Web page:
Eco Catholic: "We support a national standard to reduce carbon pollution and recognize the important flexibility given to states in determining how best to meet these goals."
Enormous ochre stone slab walls shout loudly as I drive through Church Rock, N.M., to Red Water Pond (near Gallup on the Navajo, or Diné, nation). I drive this road each year around July 16 to attend the commemoration of the Church Rock Radioactive spill. But today, the air is different.
More than two dozen faith leaders rallied at public hearings hosted by the Environmental Protection Agency to testify in support of the Obama administration's Clean Power Plan to cut greenhouse gases.
The plan was proposed June 2 and is designed to cut carbon pollution from power plants as part of the White House's Climate Action Plan. The plan aims to cut carbon pollution by 30 percent by 2030.
In addition to the public hearings Tuesday and Wednesday in Washington, the EPA held similar meetings this week in Denver, Atlanta and Pittsburgh.
In June, the United Nations officially deemed 2014 the beginning of a “Decade of Sustainable Energy for All.”
The initiative, first announced in 2012, seeks to catalyze advocacy and action toward making universal access to renewable energy a global priority, at a time when 1.3 billion people lack electricity and 2.6 billion in developing countries use biomass in cooking and heating.
Being Christian is putting God first in one's life, which means having "the courage to say no to evil, violence and exploitation," said Pope Francis, visiting another southern Italian town scarred by mafia crime.
Worried about global warming, a growing number of churches and other faith groups are divesting their holdings in fossil fuel companies, which release large amounts of carbon dioxide and other greenhouse gases into the atmosphere.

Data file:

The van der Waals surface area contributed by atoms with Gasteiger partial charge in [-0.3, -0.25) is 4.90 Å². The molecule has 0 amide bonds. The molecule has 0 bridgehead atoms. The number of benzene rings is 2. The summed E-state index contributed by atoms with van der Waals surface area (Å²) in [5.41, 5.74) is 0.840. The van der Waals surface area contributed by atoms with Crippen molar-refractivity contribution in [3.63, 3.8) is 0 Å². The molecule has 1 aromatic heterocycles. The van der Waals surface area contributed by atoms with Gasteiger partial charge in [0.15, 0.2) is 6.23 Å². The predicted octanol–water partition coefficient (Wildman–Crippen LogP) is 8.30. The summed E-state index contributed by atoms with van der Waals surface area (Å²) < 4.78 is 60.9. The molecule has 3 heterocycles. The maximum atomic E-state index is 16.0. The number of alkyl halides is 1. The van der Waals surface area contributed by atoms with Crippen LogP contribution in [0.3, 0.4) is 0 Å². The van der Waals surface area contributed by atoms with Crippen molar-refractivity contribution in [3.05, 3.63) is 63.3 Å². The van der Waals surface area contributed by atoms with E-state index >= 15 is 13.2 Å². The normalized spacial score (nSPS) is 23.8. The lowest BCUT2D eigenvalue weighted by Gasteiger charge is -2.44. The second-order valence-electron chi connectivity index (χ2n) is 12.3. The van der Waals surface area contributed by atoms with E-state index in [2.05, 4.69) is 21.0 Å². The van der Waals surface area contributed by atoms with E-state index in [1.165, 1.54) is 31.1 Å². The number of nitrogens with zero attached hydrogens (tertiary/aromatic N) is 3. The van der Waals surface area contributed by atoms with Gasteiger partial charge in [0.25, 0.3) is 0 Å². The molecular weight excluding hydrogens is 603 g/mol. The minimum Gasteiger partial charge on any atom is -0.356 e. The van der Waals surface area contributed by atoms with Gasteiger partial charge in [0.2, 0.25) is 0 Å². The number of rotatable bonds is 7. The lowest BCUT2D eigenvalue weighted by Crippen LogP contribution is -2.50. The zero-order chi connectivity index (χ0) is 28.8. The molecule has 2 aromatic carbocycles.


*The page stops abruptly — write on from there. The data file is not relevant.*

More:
"The warning in Scripture that 'the wages of sin is death' could not be more literally true than it is in the case of fossil fuels," said Serene Jones, president of New York's Union Theological Seminary, whose board voted in June to divest its $108.4 million endowment from fossil fuel companies.
Science reasons that composting your potato peelings, coffee grounds and grass clippings will, over time, lead to new earth for the growth of new flowers and vegetables. If that fact doesn’t serve as enough of a motivator to engage in earth-renewing behavior, Earth Mama advises a song might help imprint it on your heart.
“Yesterday’s salad. This morning’s oatmeal. A rotten moldy peach. Might not seem so great to you, but it could be some organism’s feast,” sings the eco-activist and educator in her song “Let it Rot.”
An emergency adviser for Catholic Relief Services said many Filipinos learned from last year’s Typhoon Haiyan and willingly went to shelters before Typhoon Rammasun struck earlier this month.
My beloved cat The Duchess, named for the county where we live in the summer, replaced Hudson, of 17 years purring fame. Duchess is young and feisty. We are breaking her in; after all, she is a replacement cat.
Monday marks the 59th anniversary of the Air Pollution Control Act of 1955, the first federal air pollution legislation in the U.S. The act, signed by President Dwight D. Eisenhower, would prove to be a precursor to the Clean Air Acts of 1963 and 1970 and corresponding amendments passed in 1977 and 1990.